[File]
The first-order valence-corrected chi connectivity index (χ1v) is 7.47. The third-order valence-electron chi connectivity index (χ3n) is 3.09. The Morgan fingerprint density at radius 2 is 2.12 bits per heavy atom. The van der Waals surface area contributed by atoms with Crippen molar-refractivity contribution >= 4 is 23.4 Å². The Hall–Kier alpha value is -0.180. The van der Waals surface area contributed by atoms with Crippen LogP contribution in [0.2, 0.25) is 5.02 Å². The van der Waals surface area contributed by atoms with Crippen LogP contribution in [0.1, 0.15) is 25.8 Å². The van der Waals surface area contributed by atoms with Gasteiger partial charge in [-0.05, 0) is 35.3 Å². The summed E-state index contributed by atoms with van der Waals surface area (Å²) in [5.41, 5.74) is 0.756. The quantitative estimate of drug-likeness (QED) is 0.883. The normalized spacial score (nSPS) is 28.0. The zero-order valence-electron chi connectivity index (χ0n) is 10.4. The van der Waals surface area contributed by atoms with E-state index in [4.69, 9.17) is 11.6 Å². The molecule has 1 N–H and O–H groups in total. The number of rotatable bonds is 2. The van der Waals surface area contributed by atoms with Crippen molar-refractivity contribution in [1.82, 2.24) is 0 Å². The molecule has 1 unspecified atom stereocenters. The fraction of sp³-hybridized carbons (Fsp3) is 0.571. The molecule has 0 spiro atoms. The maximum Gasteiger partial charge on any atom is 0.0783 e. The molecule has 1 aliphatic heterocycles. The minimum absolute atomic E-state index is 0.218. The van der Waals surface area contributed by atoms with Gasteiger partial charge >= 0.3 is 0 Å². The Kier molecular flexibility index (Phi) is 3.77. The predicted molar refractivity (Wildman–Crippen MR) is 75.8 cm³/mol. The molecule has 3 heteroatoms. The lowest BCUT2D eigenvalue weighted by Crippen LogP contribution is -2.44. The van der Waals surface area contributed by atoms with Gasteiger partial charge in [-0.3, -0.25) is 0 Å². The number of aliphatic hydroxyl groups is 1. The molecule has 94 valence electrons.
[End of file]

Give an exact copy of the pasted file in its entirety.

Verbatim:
The first-order valence-corrected chi connectivity index (χ1v) is 7.47. The third-order valence-electron chi connectivity index (χ3n) is 3.09. The Morgan fingerprint density at radius 2 is 2.12 bits per heavy atom. The van der Waals surface area contributed by atoms with Crippen molar-refractivity contribution >= 4 is 23.4 Å². The Hall–Kier alpha value is -0.180. The van der Waals surface area contributed by atoms with Crippen LogP contribution in [0.2, 0.25) is 5.02 Å². The van der Waals surface area contributed by atoms with Crippen LogP contribution in [0.1, 0.15) is 25.8 Å². The van der Waals surface area contributed by atoms with Gasteiger partial charge in [-0.05, 0) is 35.3 Å². The summed E-state index contributed by atoms with van der Waals surface area (Å²) in [5.41, 5.74) is 0.756. The quantitative estimate of drug-likeness (QED) is 0.883. The normalized spacial score (nSPS) is 28.0. The zero-order valence-electron chi connectivity index (χ0n) is 10.4. The van der Waals surface area contributed by atoms with E-state index in [4.69, 9.17) is 11.6 Å². The molecule has 1 N–H and O–H groups in total. The number of rotatable bonds is 2. The van der Waals surface area contributed by atoms with Crippen molar-refractivity contribution in [1.82, 2.24) is 0 Å². The molecule has 1 unspecified atom stereocenters. The fraction of sp³-hybridized carbons (Fsp3) is 0.571. The molecule has 0 spiro atoms. The maximum Gasteiger partial charge on any atom is 0.0783 e. The molecule has 1 aliphatic heterocycles. The minimum absolute atomic E-state index is 0.218. The van der Waals surface area contributed by atoms with Gasteiger partial charge >= 0.3 is 0 Å². The Kier molecular flexibility index (Phi) is 3.77. The predicted molar refractivity (Wildman–Crippen MR) is 75.8 cm³/mol. The molecule has 3 heteroatoms. The lowest BCUT2D eigenvalue weighted by Crippen LogP contribution is -2.44. The van der Waals surface area contributed by atoms with Gasteiger partial charge in [-0.3, -0.25) is 0 Å². The number of aliphatic hydroxyl groups is 1. The molecule has 94 valence electrons.